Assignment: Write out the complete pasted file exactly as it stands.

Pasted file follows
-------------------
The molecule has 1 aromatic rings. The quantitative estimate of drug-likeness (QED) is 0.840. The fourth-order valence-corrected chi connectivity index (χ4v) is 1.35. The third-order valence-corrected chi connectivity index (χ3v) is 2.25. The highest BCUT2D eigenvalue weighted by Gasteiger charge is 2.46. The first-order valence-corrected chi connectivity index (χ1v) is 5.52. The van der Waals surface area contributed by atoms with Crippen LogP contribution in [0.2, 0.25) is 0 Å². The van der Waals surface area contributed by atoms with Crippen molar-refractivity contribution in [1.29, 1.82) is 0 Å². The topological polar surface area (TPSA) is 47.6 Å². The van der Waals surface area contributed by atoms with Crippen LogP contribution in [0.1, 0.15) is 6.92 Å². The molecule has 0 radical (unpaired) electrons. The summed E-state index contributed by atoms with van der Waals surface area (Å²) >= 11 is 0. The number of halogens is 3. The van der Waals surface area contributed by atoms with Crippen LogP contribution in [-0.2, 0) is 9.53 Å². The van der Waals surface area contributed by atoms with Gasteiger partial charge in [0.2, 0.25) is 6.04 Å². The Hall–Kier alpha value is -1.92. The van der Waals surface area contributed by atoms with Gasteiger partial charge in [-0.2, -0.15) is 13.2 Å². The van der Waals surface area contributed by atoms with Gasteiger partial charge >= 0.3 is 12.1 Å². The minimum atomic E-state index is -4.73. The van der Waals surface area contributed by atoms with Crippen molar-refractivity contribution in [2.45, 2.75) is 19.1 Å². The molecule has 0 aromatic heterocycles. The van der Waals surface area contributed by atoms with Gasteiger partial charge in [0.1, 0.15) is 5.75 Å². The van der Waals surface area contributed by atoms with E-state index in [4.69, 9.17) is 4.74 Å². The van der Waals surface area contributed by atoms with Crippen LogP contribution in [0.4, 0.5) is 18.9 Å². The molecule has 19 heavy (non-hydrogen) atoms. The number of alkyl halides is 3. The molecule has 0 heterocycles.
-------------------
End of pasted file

The molecule has 1 aromatic rings. The quantitative estimate of drug-likeness (QED) is 0.840. The fourth-order valence-corrected chi connectivity index (χ4v) is 1.35. The third-order valence-corrected chi connectivity index (χ3v) is 2.25. The highest BCUT2D eigenvalue weighted by Gasteiger charge is 2.46. The first-order valence-corrected chi connectivity index (χ1v) is 5.52. The van der Waals surface area contributed by atoms with Crippen LogP contribution in [0.2, 0.25) is 0 Å². The van der Waals surface area contributed by atoms with Crippen molar-refractivity contribution in [1.29, 1.82) is 0 Å². The topological polar surface area (TPSA) is 47.6 Å². The van der Waals surface area contributed by atoms with Crippen LogP contribution in [0.1, 0.15) is 6.92 Å². The molecule has 0 radical (unpaired) electrons. The summed E-state index contributed by atoms with van der Waals surface area (Å²) >= 11 is 0. The number of halogens is 3. The van der Waals surface area contributed by atoms with Crippen LogP contribution in [-0.2, 0) is 9.53 Å². The van der Waals surface area contributed by atoms with Gasteiger partial charge in [0.2, 0.25) is 6.04 Å². The Hall–Kier alpha value is -1.92. The van der Waals surface area contributed by atoms with Gasteiger partial charge in [-0.2, -0.15) is 13.2 Å². The van der Waals surface area contributed by atoms with Gasteiger partial charge >= 0.3 is 12.1 Å². The minimum atomic E-state index is -4.73. The van der Waals surface area contributed by atoms with Crippen molar-refractivity contribution in [2.45, 2.75) is 19.1 Å². The molecule has 0 aromatic heterocycles. The van der Waals surface area contributed by atoms with Gasteiger partial charge in [0.1, 0.15) is 5.75 Å². The van der Waals surface area contributed by atoms with E-state index in [4.69, 9.17) is 4.74 Å². The van der Waals surface area contributed by atoms with Crippen LogP contribution in [0.4, 0.5) is 18.9 Å². The molecule has 19 heavy (non-hydrogen) atoms. The number of alkyl halides is 3. The molecule has 0 heterocycles.